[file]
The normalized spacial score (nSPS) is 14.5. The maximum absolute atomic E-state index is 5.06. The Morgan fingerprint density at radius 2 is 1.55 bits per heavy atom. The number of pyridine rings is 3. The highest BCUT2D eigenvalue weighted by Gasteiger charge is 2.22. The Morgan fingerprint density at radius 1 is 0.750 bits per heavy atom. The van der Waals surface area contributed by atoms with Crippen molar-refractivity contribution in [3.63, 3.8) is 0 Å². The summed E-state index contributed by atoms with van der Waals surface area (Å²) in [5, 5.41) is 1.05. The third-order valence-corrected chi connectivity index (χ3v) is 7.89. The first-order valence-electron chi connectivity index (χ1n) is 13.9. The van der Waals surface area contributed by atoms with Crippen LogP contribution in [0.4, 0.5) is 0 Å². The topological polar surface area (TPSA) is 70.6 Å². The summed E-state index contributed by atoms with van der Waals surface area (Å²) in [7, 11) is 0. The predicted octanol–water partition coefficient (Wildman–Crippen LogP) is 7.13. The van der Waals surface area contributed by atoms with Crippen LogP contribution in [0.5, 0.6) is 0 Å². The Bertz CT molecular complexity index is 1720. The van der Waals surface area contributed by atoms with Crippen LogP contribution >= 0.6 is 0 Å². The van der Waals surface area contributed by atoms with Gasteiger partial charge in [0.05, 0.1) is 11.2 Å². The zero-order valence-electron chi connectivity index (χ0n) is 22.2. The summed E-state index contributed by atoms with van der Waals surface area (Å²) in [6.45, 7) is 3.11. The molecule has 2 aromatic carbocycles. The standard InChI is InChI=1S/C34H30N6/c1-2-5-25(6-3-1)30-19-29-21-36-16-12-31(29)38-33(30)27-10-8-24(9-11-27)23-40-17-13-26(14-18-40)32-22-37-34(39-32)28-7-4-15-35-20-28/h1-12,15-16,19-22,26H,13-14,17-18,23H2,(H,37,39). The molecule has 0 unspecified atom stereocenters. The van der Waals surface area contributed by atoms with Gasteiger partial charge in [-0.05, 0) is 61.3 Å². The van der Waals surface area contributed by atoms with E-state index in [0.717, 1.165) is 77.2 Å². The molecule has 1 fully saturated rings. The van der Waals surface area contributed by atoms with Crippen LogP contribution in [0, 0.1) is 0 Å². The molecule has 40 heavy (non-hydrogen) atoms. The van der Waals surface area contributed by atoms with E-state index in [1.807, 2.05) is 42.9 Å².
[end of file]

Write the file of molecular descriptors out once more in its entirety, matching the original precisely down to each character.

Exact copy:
The normalized spacial score (nSPS) is 14.5. The maximum absolute atomic E-state index is 5.06. The Morgan fingerprint density at radius 2 is 1.55 bits per heavy atom. The number of pyridine rings is 3. The highest BCUT2D eigenvalue weighted by Gasteiger charge is 2.22. The Morgan fingerprint density at radius 1 is 0.750 bits per heavy atom. The van der Waals surface area contributed by atoms with Crippen molar-refractivity contribution in [3.63, 3.8) is 0 Å². The summed E-state index contributed by atoms with van der Waals surface area (Å²) in [5, 5.41) is 1.05. The third-order valence-corrected chi connectivity index (χ3v) is 7.89. The first-order valence-electron chi connectivity index (χ1n) is 13.9. The van der Waals surface area contributed by atoms with Crippen LogP contribution in [0.4, 0.5) is 0 Å². The topological polar surface area (TPSA) is 70.6 Å². The summed E-state index contributed by atoms with van der Waals surface area (Å²) in [7, 11) is 0. The predicted octanol–water partition coefficient (Wildman–Crippen LogP) is 7.13. The van der Waals surface area contributed by atoms with Crippen LogP contribution in [0.5, 0.6) is 0 Å². The Bertz CT molecular complexity index is 1720. The van der Waals surface area contributed by atoms with Crippen LogP contribution >= 0.6 is 0 Å². The van der Waals surface area contributed by atoms with Gasteiger partial charge in [0.05, 0.1) is 11.2 Å². The zero-order valence-electron chi connectivity index (χ0n) is 22.2. The summed E-state index contributed by atoms with van der Waals surface area (Å²) in [6.45, 7) is 3.11. The molecule has 2 aromatic carbocycles. The standard InChI is InChI=1S/C34H30N6/c1-2-5-25(6-3-1)30-19-29-21-36-16-12-31(29)38-33(30)27-10-8-24(9-11-27)23-40-17-13-26(14-18-40)32-22-37-34(39-32)28-7-4-15-35-20-28/h1-12,15-16,19-22,26H,13-14,17-18,23H2,(H,37,39). The molecule has 0 unspecified atom stereocenters. The van der Waals surface area contributed by atoms with Gasteiger partial charge in [-0.05, 0) is 61.3 Å². The van der Waals surface area contributed by atoms with E-state index in [0.717, 1.165) is 77.2 Å². The molecule has 1 fully saturated rings. The van der Waals surface area contributed by atoms with Crippen LogP contribution in [0, 0.1) is 0 Å². The molecule has 40 heavy (non-hydrogen) atoms. The van der Waals surface area contributed by atoms with E-state index in [1.807, 2.05) is 42.9 Å².